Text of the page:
This is the dictionary definition of tone deaf. When many are looking for a “MEA-culpa” they get instead pizza, cupcakes, and cronyism. The School Board, which is supposed to in part function as an intermediary between community  and system, precludes any discussion of specific personnel – that is, they preclude discussion of the one thing aggrieved parents want to talk about.

In short, all sorts of administrative walls are constructed between parent and system to literally fend off frustration and anger.

That a supposed “cheerleader” for public education still feels this way should go a long way to show why current school reformers, led by Richard McLellan, are having so much political success right now. McLellan is literally on the verge of rewriting the School Aid Act so that the very idea of the “School District” that most of us have grown up with will change (pg. 16 or his 300 pp. document) without even so much as an amendment to the constitution. His cry of “bring down the walls of the District” is resonating. Such is the political affect right now across the state.

Too many parents feel like I do – or much worse.

My “wounds,” some will say correctly, are minor.

Indeed, we were, again, in a “top” District, with a bright, young daughter, a relative breeze to have in class. Generally speaking, I know a lot about how academic systems work – so does my wife. This leads me to easily imagine with horror the difficulties faced by those who don’t fit our seemingly exemplary public school family profile.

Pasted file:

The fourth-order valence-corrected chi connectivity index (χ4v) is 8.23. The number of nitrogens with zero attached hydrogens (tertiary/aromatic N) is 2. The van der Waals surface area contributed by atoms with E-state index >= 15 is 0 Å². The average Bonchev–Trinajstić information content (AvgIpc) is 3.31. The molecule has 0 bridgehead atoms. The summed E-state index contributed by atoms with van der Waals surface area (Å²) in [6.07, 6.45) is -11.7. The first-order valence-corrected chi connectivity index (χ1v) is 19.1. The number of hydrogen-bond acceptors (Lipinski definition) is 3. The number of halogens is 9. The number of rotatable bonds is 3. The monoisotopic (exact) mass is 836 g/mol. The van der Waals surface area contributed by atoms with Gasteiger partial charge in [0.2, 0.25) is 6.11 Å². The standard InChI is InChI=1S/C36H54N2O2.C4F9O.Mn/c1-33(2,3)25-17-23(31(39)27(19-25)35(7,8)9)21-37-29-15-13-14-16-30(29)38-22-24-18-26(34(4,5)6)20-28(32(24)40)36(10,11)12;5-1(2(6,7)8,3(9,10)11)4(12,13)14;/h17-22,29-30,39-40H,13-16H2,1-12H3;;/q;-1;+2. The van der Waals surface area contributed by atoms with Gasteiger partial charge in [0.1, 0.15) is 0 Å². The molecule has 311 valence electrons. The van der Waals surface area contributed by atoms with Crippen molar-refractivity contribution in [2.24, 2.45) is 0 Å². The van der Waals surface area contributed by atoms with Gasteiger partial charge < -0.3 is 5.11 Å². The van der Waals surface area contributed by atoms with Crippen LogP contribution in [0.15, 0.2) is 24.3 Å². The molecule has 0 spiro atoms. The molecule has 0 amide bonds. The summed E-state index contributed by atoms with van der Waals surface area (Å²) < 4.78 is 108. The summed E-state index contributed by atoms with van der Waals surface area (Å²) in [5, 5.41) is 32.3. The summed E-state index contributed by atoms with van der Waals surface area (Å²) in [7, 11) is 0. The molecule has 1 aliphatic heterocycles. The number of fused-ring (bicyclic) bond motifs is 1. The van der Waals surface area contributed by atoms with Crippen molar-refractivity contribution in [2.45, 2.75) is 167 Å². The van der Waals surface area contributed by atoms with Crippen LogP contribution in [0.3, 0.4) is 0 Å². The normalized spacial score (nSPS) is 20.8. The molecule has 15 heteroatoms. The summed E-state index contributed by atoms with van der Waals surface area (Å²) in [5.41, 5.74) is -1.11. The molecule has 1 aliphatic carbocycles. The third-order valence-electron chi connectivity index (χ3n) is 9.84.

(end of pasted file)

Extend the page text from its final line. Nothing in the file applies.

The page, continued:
Why, then, am I so critical of Mr. McLellan’s particular attempts to “reform” public education? He wants to bring down walls, too, doesn’t he?

To my mind McLellan simply provides the mirror image of the increasingly impersonal public school system that wants to manage difficult problems involved in a deeply personal and individualized process by constructing increasingly thick administrative walls between parent and school. He may tear down currently existing District walls – seamless, “any where, any time, any place, any way, any pace” education – but only by replacing currently existing walls with the most impersonal wall of walls humankind has ever invented: the open market.

That is, if I am angry because I couldn’t be heard through the various layers of public school mechanisms for “communication,” I won’t be any happier with my ability to communicate in McLellan’s proposed system. In that imagined world I am no longer even a “difficult” parent to be delicately managed; I am a consumer who has only one thing to say about my kids’ education: I am staying or I am leaving.